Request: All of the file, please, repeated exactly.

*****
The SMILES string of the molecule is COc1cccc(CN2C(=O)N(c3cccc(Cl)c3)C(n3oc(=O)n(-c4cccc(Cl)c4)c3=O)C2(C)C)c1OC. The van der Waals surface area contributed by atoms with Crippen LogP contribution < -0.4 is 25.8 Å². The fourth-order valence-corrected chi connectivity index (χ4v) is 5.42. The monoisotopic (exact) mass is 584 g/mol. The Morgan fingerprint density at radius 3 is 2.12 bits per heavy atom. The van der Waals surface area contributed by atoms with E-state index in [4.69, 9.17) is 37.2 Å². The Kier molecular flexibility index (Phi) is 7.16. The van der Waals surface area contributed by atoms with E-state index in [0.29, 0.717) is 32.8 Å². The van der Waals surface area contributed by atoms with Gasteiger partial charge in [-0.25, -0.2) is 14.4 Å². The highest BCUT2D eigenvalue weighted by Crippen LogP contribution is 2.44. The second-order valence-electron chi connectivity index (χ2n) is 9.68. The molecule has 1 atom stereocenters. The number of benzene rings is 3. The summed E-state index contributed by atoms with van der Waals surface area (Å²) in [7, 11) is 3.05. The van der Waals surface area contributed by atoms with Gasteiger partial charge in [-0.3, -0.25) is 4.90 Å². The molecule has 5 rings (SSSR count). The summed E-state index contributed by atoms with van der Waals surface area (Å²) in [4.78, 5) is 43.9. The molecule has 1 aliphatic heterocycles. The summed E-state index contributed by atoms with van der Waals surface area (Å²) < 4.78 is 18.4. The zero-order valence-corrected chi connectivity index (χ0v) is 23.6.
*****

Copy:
The SMILES string of the molecule is COc1cccc(CN2C(=O)N(c3cccc(Cl)c3)C(n3oc(=O)n(-c4cccc(Cl)c4)c3=O)C2(C)C)c1OC. The van der Waals surface area contributed by atoms with Crippen LogP contribution < -0.4 is 25.8 Å². The fourth-order valence-corrected chi connectivity index (χ4v) is 5.42. The monoisotopic (exact) mass is 584 g/mol. The Morgan fingerprint density at radius 3 is 2.12 bits per heavy atom. The van der Waals surface area contributed by atoms with E-state index in [4.69, 9.17) is 37.2 Å². The Kier molecular flexibility index (Phi) is 7.16. The van der Waals surface area contributed by atoms with E-state index in [0.29, 0.717) is 32.8 Å². The van der Waals surface area contributed by atoms with Gasteiger partial charge in [-0.25, -0.2) is 14.4 Å². The highest BCUT2D eigenvalue weighted by Crippen LogP contribution is 2.44. The second-order valence-electron chi connectivity index (χ2n) is 9.68. The molecule has 1 atom stereocenters. The number of benzene rings is 3. The summed E-state index contributed by atoms with van der Waals surface area (Å²) in [7, 11) is 3.05. The van der Waals surface area contributed by atoms with Gasteiger partial charge in [-0.3, -0.25) is 4.90 Å². The molecule has 5 rings (SSSR count). The summed E-state index contributed by atoms with van der Waals surface area (Å²) in [4.78, 5) is 43.9. The molecule has 1 aliphatic heterocycles. The summed E-state index contributed by atoms with van der Waals surface area (Å²) < 4.78 is 18.4. The zero-order valence-corrected chi connectivity index (χ0v) is 23.6.